By Sandy Eller – VIN News
Brooklyn, NY – A picture capturing a slice of life in New York City has gone viral over social media, with hundreds of users sharing the image of a black-hatted Orthodox Jew and a black man playing chess in a New York City park last week.
The picture, titled Checkmate, was taken by Flatbush resident Mo Gelber, an Orthodox Jewish street photographer on May 7th.
After the photograph appeared in Hamodia this week, explaining the story of how the unusual chess match came about, one of the chess players was identified as Rabbi Dovid Bergman, an Amshinover chosid from Borough Park.
The photo, which has been making the rounds on Facebook and Reddit, has also caught the eye of the NYPD, according to Yanky Meyer, Founder of Misaskim.
“I actually found out about the picture from the police department,” Meyer, a good friend of Rabbi Bergman’s, told VIN News. “They were in awe of the unity that that picture showed and it shows how far we have come.”
According to a close friend of Rabbi Bergman’s who asked not to be named, the chess game took place in Manhattan when Rabbi Bergman took a quick break on a lengthy train ride home from a job interview with a yeshiva in Queens.
“He was just walking in the park when this guy invited him over to play a game of chess,” said the friend, who described the 28 year old Rabbi Bergman as an extremely bright, charismatic talmid chochom, with a magnetic personality, who is a highly sought after maggid shiur, despite his young age.
While Rabbi Bergman is not an avid chess player, he handily defeated his unidentified opponent in under five minutes.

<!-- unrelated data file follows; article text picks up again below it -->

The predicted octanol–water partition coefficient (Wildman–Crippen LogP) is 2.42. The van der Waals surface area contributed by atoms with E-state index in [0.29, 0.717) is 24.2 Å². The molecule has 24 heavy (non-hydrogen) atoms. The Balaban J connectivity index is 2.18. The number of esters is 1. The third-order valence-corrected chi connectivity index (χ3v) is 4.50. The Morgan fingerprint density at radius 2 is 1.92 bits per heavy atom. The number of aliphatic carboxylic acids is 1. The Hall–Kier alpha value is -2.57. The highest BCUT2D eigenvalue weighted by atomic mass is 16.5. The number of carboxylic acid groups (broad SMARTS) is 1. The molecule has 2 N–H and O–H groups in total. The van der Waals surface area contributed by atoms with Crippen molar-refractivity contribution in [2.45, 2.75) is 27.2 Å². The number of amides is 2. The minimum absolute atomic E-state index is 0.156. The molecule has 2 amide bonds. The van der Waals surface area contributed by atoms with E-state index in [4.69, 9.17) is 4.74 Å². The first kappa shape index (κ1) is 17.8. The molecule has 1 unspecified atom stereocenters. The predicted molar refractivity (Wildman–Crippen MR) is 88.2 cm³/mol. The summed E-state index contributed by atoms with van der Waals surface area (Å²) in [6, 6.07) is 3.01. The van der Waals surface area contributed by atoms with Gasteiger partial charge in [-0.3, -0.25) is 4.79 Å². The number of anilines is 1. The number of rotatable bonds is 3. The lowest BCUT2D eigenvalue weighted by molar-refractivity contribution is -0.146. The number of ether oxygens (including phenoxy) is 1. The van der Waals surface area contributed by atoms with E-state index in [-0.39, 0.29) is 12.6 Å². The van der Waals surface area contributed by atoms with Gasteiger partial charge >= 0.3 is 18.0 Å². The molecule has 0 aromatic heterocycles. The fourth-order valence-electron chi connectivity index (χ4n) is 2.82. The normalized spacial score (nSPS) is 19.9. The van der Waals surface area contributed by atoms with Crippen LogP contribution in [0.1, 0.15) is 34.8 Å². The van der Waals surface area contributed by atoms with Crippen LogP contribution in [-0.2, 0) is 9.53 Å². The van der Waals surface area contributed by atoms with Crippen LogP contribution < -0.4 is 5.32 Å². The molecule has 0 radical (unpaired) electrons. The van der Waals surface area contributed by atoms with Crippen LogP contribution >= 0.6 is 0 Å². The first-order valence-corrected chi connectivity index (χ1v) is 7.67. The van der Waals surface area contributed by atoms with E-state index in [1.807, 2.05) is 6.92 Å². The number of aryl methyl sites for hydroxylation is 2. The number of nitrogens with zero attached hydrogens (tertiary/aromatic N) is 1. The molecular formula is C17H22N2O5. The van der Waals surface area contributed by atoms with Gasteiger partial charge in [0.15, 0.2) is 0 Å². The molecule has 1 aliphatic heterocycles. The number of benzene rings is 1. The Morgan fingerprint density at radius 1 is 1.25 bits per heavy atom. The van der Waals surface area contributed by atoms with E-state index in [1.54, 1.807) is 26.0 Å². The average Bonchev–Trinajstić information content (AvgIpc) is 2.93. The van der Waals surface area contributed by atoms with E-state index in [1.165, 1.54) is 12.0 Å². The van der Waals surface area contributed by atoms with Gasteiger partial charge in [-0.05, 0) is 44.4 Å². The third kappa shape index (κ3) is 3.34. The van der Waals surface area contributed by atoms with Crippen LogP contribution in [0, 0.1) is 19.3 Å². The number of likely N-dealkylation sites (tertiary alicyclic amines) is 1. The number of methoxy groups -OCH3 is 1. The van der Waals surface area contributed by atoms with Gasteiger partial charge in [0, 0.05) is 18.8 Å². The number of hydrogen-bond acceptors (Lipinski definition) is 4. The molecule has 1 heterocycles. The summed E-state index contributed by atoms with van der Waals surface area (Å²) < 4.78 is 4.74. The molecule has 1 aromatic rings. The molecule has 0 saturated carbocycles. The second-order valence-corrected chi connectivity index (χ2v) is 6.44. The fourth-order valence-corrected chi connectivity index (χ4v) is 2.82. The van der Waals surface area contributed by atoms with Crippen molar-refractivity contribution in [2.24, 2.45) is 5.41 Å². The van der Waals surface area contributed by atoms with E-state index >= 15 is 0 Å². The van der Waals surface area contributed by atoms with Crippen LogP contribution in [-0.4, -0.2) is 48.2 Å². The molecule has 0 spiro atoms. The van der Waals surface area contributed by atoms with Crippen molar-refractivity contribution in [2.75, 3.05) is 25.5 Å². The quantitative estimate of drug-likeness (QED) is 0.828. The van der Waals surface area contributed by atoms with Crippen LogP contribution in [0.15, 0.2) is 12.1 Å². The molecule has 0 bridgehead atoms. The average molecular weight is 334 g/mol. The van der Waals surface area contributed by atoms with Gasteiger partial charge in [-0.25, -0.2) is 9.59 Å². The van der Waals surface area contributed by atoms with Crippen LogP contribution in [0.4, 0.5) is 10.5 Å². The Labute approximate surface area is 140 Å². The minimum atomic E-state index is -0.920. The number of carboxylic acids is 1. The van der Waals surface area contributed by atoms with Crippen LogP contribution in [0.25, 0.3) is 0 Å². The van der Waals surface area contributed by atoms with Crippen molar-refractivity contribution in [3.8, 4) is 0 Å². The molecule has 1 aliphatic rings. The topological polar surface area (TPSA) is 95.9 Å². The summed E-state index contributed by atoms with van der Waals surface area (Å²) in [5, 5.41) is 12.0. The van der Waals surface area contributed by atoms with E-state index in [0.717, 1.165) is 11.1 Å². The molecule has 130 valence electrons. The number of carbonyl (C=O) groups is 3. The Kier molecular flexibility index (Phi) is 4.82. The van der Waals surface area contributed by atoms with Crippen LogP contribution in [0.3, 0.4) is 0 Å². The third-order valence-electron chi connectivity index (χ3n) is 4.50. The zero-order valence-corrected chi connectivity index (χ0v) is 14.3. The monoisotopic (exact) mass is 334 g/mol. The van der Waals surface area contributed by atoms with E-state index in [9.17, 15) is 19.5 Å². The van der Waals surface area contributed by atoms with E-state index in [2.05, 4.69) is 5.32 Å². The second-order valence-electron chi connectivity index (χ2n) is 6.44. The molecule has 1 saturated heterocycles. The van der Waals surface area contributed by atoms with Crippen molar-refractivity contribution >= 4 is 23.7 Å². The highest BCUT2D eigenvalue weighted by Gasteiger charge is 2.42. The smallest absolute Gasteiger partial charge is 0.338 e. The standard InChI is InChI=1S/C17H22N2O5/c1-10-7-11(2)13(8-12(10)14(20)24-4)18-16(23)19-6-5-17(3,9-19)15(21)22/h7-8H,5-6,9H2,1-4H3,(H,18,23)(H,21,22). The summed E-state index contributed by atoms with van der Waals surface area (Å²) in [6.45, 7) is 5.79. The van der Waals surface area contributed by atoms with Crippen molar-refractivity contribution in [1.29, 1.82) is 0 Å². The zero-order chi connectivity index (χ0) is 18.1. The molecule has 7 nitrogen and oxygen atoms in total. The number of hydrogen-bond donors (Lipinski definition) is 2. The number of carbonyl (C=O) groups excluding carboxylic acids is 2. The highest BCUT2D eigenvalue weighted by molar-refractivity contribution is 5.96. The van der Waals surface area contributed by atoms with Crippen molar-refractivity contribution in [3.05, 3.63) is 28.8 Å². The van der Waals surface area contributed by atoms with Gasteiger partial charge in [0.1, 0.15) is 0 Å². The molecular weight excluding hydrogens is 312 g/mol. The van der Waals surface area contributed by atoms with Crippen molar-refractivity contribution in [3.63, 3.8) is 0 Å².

According to sources, the two men shared no meaningful conversation during the game and did not exchange names. Once the game ended, Rabbi Bergman resumed his trek back to Brooklyn and it was only days later, after the photo appeared in Hamodia, when someone approached Rabbi Bergman in shul, asking him who won the game that he discovered that his short chess match had gone viral on the internet.
Gelber, who took the now famous picture on his Canon 6D, had ducked into Tompkins Square Park in the East Village to make a quick phone call when he noticed the pair playing chess.
“I sat down to make my call and I saw these guys and I thought it was just a beautiful moment,” said Gelber. “There are so many unfortunate racial stereotypes and so many instances where the two communities don’t get together as often as they should and I knew that I had to take this photo and that it would be a hit.”
Gelber, an aspiring photo journalist, posted the photo on Facebook, where in his words, “it just exploded,” as it was shared numerous times. Since then, Gelber has been contacted by various media outlets, both Jewish and secular.
“I looked at this picture and it said to me that one day humanity is just going to get it right and we are going to stop fighting with each other based on stereotypes,” said Gelber. “We have so much more in common than we have differences.”
Gelber often goes out on “photo adventures”, walking the streets of New York in an attempt to capture noteworthy moments.
“Before I go out, I always put a coin in the tzedaka box and I ask Hashem to put me in the right place at the right time,” said Gelber. “A street photographer looks at the street as a theater and every day in New York City, there are 7 million shows going on. We have a split second to capture the moment and immortalize it in a picture.”